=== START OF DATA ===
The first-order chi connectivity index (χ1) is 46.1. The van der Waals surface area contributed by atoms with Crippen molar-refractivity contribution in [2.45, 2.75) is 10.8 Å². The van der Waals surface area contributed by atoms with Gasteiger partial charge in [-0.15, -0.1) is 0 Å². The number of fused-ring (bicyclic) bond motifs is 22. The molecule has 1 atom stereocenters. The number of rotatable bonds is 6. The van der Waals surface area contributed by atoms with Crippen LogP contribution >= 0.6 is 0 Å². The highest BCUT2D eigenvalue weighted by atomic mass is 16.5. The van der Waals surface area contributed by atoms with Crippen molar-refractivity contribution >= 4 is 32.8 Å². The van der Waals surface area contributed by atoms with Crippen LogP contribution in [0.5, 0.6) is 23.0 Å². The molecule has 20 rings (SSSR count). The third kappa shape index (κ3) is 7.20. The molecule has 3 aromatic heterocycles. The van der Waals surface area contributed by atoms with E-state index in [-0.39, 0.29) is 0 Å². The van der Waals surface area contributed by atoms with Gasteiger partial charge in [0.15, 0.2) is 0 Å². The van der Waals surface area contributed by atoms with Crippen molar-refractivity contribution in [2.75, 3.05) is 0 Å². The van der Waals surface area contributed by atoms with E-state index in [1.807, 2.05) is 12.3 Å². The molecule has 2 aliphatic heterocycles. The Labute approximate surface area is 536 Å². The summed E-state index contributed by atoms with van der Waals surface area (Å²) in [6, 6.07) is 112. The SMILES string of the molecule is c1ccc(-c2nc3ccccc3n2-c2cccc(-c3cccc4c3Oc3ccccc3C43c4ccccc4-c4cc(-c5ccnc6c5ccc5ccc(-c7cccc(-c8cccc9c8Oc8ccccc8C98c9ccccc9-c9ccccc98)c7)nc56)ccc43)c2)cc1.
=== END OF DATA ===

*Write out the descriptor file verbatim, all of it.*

The first-order chi connectivity index (χ1) is 46.1. The van der Waals surface area contributed by atoms with Crippen molar-refractivity contribution in [2.45, 2.75) is 10.8 Å². The van der Waals surface area contributed by atoms with Gasteiger partial charge in [-0.15, -0.1) is 0 Å². The number of fused-ring (bicyclic) bond motifs is 22. The molecule has 1 atom stereocenters. The number of rotatable bonds is 6. The van der Waals surface area contributed by atoms with Crippen LogP contribution >= 0.6 is 0 Å². The highest BCUT2D eigenvalue weighted by atomic mass is 16.5. The van der Waals surface area contributed by atoms with Crippen molar-refractivity contribution >= 4 is 32.8 Å². The van der Waals surface area contributed by atoms with Crippen LogP contribution in [0.5, 0.6) is 23.0 Å². The molecule has 20 rings (SSSR count). The third kappa shape index (κ3) is 7.20. The molecule has 3 aromatic heterocycles. The van der Waals surface area contributed by atoms with E-state index in [-0.39, 0.29) is 0 Å². The van der Waals surface area contributed by atoms with Gasteiger partial charge in [0.15, 0.2) is 0 Å². The van der Waals surface area contributed by atoms with Crippen molar-refractivity contribution in [2.75, 3.05) is 0 Å². The van der Waals surface area contributed by atoms with E-state index in [1.807, 2.05) is 12.3 Å². The molecule has 2 aliphatic heterocycles. The Labute approximate surface area is 536 Å². The summed E-state index contributed by atoms with van der Waals surface area (Å²) in [6, 6.07) is 112. The SMILES string of the molecule is c1ccc(-c2nc3ccccc3n2-c2cccc(-c3cccc4c3Oc3ccccc3C43c4ccccc4-c4cc(-c5ccnc6c5ccc5ccc(-c7cccc(-c8cccc9c8Oc8ccccc8C98c9ccccc9-c9ccccc98)c7)nc56)ccc43)c2)cc1.